FCCC LOGO Faculty Publications
Demetri GD , Casali PG , Blay JY , von Mehren M , Morgan JA , Bertulli R , Ray-Coquard I , Cassier P , Davey M , Borghaei H , Pink D , Debiec-Rychter M , Cheung W , Bailey SM , Veronese ML , Reichardt A , Fumagalli E , Reichardt P
A Phase I Study of Single-Agent Nilotinib or in Combination with Imatinib in Patients with Imatinib-Resistant Gastrointestinal Stromal Tumors
Clinical Cancer Research. 2009 Sep;15(18) :5910-5916
PMID: 19723647    PMCID: PMC2861356    URL: https://www.ncbi.nlm.nih.gov/pubmed/19723647
Back to previous list
Purpose: To study the safety, tolerability, and pharmacokinetics of the selective tyrosine kinase inhibitor nilotinib as a single agent or in combination with imatinib in patients with advanced imatinib-resistant gastrointestinal stromal tumors. Experimental Design: A phase I intercohort dose-escalation trial was done in patients who received either (a) single agent nilotinib 400 mg twice daily or (b) escalating doses of nilotinib (200 mg once daily, 400 mg qd, or 400 mg bid) plus imatinib 400 mg bid (10- and 14-hour interval daily), or (c) nilotinib 400 mg bid plus imatinib 400 mg qd. Safety, pharmacokinetics, and tumor assessments were done. Results: Oral clearance (CL/F) of nilotinib was similar across the combination groups (mean CL/F, 19.1-25.6 L/h), and lower than in the single-agent cohort (mean CL/F, 35.6 L/h). A linear relationship between nilotinib daily dose and peak concentration was observed in the combination cohorts. Observed adverse events (AE) were mostly nonhematologic. Frequently reported AEs were rash (40%), fatigue (38%), abdominal pain (36%), and nausea (36%). Severe AEs (grade 3 or 4) included abdominal pain (13%) and rash (9%), the latter mainly with the combination. Thirty-eight patients had stable disease and two patients achieved partial response with a median progression-free survival of 134 days for the entire group. Conclusions: Nilotinib alone or in combination with imatinib was well tolerated overall and showed clinical activity in imatinib-resistant gastrointestinal stromal tumor patients. This phase I trial identified single-agent nilotinib 400 mg bid or combined with imatinib 400 mg qd as possible phase II doses for further evaluation. (Clin Cancer Res 2009;15(18):5910-6)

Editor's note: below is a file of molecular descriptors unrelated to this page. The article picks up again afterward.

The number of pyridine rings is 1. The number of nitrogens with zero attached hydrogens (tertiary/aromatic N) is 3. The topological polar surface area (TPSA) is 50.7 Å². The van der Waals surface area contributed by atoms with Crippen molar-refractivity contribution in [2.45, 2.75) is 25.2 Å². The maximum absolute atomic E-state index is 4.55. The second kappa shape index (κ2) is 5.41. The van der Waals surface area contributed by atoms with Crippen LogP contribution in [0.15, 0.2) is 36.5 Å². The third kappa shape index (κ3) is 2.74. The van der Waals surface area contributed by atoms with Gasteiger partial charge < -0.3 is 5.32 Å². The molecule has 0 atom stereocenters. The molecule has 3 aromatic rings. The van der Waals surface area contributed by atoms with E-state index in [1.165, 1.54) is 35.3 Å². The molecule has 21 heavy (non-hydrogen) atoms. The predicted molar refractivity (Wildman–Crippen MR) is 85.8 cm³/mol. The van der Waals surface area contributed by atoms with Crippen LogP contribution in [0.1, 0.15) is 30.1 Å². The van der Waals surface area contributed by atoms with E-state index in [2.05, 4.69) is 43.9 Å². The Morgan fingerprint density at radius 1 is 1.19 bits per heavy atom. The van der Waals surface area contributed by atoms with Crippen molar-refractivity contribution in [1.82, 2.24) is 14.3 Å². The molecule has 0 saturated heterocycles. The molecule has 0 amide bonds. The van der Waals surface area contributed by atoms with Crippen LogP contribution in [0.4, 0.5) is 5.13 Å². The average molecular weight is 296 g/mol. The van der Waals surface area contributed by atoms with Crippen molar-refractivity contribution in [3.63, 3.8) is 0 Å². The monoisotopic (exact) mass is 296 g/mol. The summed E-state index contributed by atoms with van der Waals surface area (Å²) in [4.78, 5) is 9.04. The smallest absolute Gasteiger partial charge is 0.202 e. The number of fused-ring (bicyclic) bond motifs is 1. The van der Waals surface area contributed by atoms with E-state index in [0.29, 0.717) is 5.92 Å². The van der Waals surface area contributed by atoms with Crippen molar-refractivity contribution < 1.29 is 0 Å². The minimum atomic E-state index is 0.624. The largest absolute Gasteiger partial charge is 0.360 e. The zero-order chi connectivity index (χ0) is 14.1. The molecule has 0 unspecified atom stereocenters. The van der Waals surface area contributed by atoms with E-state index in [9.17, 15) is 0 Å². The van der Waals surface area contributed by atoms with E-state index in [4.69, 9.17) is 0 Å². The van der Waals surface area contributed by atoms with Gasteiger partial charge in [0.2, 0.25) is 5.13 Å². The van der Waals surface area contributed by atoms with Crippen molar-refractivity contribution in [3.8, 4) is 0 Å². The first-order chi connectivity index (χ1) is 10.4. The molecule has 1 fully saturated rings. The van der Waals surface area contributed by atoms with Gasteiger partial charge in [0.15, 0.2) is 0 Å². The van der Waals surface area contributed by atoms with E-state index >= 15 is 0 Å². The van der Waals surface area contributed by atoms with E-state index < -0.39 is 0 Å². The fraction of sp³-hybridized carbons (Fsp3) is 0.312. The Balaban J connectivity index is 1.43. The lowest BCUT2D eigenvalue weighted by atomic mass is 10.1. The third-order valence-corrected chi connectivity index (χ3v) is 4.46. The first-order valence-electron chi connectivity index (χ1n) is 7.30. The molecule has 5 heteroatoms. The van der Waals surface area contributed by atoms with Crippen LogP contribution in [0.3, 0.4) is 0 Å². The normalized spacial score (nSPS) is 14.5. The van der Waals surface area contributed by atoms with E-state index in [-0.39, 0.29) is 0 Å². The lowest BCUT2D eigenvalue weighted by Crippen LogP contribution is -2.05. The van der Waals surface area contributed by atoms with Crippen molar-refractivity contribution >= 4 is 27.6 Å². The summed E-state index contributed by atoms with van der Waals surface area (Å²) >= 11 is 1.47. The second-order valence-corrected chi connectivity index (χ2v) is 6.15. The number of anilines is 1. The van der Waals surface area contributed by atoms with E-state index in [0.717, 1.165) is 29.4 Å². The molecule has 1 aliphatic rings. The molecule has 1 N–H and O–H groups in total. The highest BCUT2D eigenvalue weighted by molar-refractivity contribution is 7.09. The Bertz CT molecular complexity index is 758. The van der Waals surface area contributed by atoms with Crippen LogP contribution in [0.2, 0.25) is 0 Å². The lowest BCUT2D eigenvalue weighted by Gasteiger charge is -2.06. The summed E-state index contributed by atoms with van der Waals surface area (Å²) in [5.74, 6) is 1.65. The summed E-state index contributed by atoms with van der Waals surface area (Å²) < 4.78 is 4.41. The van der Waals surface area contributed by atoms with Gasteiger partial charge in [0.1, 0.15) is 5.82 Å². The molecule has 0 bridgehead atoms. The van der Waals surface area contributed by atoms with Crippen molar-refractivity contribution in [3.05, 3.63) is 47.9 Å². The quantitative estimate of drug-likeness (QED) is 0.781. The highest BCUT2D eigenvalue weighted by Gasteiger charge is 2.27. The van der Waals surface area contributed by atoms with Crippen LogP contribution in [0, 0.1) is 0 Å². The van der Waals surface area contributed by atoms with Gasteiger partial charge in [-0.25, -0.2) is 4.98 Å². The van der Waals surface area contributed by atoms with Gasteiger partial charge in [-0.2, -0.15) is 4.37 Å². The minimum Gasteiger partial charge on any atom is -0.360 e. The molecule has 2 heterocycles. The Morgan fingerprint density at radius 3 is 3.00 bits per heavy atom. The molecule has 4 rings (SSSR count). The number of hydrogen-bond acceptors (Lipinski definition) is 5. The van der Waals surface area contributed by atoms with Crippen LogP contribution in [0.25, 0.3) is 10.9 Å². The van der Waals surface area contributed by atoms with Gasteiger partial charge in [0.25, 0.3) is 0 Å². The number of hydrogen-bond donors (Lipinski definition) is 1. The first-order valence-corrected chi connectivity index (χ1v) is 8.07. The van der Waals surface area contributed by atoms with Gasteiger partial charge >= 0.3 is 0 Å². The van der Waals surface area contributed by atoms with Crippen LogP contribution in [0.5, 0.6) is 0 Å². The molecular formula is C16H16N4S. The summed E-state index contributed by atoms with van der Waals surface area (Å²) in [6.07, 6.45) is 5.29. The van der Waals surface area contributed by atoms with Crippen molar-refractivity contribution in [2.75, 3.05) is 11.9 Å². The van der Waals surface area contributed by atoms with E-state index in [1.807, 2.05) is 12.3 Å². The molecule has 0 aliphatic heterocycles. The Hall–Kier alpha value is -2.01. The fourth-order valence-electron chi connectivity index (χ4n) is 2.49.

Demetri, George D. Casali, Paolo G. Blay, Jean-Yves von Mehren, Margaret Morgan, Jeffrey A. Bertulli, Rossella Ray-Coquard, Isabelle Cassier, Philippe Davey, Monica Borghaei, Hossein Pink, Daniel Debiec-Rychter, Maria Cheung, Wing Bailey, Stuart M. Veronese, Maria Luisa Reichardt, Annette Fumagalli, Elena Reichardt, Peter Novartis Pharmaceuticals Corporation ; Oncology Business Unit, Florham Park, NJ ; Virginia and Daniel K. Ludwig Trust for Cancer Research ; Stutman GIST Cancer Research Fund ; National Cancer Institute [P30 CA006927, CA106588]; Novartis Pharmaceuticals ; Pfizer, Inc. Grant support: Novartis Pharmaceuticals Corporation, Oncology Business Unit, Florham Park, NJ. G. Demetri received additional philanthropic support for this work from the following sources: The Virginia and Daniel K. Ludwig Trust for Cancer Research and the Stutman GIST Cancer Research Fund. M. von Mehren was supported by grant number P30 CA006927 and CA106588 from the National Cancer Institute. The following authors received funding from Novartis Pharmaceuticals: G. Demetri, E. Fumagalli, P.G. Casali, P. Reichardt, M. von Mehren, and J.Y. Blay. The following authors received funding from Pfizer, Inc., for other projects: G. Demetri, E. Fumagalli, and P.G. Casali. 31 Amer assoc cancer research; 615 chestnut st, 17th floor, philadelphia, pa 19106-4404 usa 496oa